Officials to meet, discuss routes for Highway 82

GLENWOOD SPRINGS —  Glenwood Springs and Garfield County elected officials will meet next month to try to settle on what route or routes to formally study for possible construction of a new bridge and road connecting to Colorado Highway 82 south of town.

Efforts to winnow down the alternatives for the South Bridge Project have proven to be a challenge so far. Staff members for the city, county, and state and federal agencies considered other proposals by a citizen group, but ultimately recommended pursuing a route that would either cross the city’s airport, requiring its closure, or tunnel beneath it.

A project following that alignment could cost $17 million to $20 million to build. But during a discussion with project consultants Monday, County Commissioner Tresi Houpt voiced interest in one of the citizen group’s proposals, which would involve a route near the old Cardiff bridge.

Houpt suggested it would be worth conducting an environmental review of that alignment as well.

“I don’t want to cut corners. I don’t want to be given an ultimatum of just having one alternative that I say yea or nay to,” she said.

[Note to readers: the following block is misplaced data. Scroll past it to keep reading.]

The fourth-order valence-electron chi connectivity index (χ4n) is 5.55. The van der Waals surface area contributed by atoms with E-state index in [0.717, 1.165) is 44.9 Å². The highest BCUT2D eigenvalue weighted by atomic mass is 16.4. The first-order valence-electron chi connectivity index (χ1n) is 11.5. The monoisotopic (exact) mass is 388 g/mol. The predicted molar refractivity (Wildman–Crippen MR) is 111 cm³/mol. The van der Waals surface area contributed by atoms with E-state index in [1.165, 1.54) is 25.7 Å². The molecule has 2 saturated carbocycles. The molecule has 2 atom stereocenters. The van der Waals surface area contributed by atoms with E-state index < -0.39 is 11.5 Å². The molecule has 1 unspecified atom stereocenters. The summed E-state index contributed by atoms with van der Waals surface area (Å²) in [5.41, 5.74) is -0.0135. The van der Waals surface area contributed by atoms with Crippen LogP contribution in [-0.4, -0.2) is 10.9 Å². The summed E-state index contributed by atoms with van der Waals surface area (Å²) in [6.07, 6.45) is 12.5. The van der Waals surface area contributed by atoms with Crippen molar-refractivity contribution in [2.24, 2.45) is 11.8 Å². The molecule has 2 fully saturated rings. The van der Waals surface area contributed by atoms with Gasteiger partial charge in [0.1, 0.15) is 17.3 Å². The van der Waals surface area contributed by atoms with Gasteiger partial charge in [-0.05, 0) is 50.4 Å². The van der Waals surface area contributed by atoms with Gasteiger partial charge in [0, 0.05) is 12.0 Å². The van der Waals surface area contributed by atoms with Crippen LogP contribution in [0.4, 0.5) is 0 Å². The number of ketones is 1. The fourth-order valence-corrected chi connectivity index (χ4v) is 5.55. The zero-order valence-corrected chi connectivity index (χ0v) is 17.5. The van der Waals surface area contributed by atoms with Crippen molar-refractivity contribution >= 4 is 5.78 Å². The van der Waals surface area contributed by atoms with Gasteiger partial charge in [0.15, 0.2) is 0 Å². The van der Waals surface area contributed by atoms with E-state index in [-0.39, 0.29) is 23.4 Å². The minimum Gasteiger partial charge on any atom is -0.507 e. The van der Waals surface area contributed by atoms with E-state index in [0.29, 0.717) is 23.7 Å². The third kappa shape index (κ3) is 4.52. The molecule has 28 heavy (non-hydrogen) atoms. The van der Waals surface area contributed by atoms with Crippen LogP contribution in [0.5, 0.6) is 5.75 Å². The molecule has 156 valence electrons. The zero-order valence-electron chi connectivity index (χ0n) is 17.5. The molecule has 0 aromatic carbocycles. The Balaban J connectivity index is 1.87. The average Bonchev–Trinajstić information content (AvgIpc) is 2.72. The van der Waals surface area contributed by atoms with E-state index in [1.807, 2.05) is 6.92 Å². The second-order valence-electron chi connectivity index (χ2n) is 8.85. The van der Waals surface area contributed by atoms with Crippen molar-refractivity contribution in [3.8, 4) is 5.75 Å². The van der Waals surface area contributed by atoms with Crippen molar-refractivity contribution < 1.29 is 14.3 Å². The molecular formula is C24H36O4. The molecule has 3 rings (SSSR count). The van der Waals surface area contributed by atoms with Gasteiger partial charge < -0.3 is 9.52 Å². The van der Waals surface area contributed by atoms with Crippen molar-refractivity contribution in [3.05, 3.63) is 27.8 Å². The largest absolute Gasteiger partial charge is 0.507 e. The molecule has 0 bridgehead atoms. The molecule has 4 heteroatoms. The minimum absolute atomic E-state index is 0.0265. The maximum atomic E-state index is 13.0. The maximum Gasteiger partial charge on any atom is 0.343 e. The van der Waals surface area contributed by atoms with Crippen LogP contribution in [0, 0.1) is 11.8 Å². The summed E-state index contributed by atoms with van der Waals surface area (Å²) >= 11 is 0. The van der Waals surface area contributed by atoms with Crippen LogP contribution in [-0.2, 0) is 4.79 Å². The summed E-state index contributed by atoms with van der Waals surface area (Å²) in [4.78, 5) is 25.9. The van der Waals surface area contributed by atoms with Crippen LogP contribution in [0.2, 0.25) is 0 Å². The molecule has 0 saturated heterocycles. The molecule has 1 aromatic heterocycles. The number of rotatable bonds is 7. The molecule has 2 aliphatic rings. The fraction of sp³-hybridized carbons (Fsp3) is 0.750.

However, considering additional alternatives in a formal environmental review process would add to that review’s cost. In an interview, Glenwood Springs City Council member Dave Merritt said he fears that local governments could end up spending an entire federal earmark for the project just on studies.

Former U.S. Rep. Scott McInnis first pursued funding for the south bridge when the 2002 Coal Seam wildfire demonstrated the need for residents of south Glenwood Springs and the Four-Mile Road corridor to have a second escape route in an emergency.

The only existing route heads into Glenwood Springs. A new route would cross the Roaring Fork River on its way to Highway 82.

U.S. Rep. John Salazar obtained a $5.2 million earmark in 2005.

County Commissioner John Martin said there are all kinds of alternative routes he’d like to see considered. But he also worried about time constraints, noting that the earmark is scheduled to expire in September and there’s a question about whether it will be renewed if not spent by then.

Tom Newland, a project consultant, said the hope is that the money will remain in place because planning work already has been occurring.

The City Council is scheduled to discuss the project Thursday, and the council and county commissioners will hold a joint meeting on it Feb. 19.


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